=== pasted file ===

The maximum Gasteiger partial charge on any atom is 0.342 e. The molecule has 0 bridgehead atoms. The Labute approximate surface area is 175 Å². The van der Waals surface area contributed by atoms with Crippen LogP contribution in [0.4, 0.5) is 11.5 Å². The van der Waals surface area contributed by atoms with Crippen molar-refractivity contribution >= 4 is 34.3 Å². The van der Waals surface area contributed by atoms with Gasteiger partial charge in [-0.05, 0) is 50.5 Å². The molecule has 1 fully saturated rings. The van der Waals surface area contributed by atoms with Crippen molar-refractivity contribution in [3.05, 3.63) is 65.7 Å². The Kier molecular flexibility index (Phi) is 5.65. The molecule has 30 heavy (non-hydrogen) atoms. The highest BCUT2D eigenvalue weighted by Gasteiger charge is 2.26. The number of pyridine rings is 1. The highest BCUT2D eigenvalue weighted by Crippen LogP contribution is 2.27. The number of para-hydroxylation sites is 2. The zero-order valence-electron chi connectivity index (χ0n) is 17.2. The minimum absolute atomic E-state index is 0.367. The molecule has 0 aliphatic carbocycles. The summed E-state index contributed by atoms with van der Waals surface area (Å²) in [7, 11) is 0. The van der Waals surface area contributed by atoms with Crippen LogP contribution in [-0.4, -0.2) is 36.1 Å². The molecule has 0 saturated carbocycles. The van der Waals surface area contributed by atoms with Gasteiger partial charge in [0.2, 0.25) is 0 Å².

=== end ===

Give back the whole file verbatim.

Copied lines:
The maximum Gasteiger partial charge on any atom is 0.342 e. The molecule has 0 bridgehead atoms. The Labute approximate surface area is 175 Å². The van der Waals surface area contributed by atoms with Crippen LogP contribution in [0.4, 0.5) is 11.5 Å². The van der Waals surface area contributed by atoms with Crippen molar-refractivity contribution >= 4 is 34.3 Å². The van der Waals surface area contributed by atoms with Gasteiger partial charge in [-0.05, 0) is 50.5 Å². The molecule has 1 fully saturated rings. The van der Waals surface area contributed by atoms with Crippen molar-refractivity contribution in [3.05, 3.63) is 65.7 Å². The Kier molecular flexibility index (Phi) is 5.65. The molecule has 30 heavy (non-hydrogen) atoms. The highest BCUT2D eigenvalue weighted by Gasteiger charge is 2.26. The number of pyridine rings is 1. The highest BCUT2D eigenvalue weighted by Crippen LogP contribution is 2.27. The number of para-hydroxylation sites is 2. The zero-order valence-electron chi connectivity index (χ0n) is 17.2. The minimum absolute atomic E-state index is 0.367. The molecule has 0 aliphatic carbocycles. The summed E-state index contributed by atoms with van der Waals surface area (Å²) in [7, 11) is 0. The van der Waals surface area contributed by atoms with Crippen LogP contribution in [-0.4, -0.2) is 36.1 Å². The molecule has 0 saturated carbocycles. The van der Waals surface area contributed by atoms with Gasteiger partial charge in [0.2, 0.25) is 0 Å².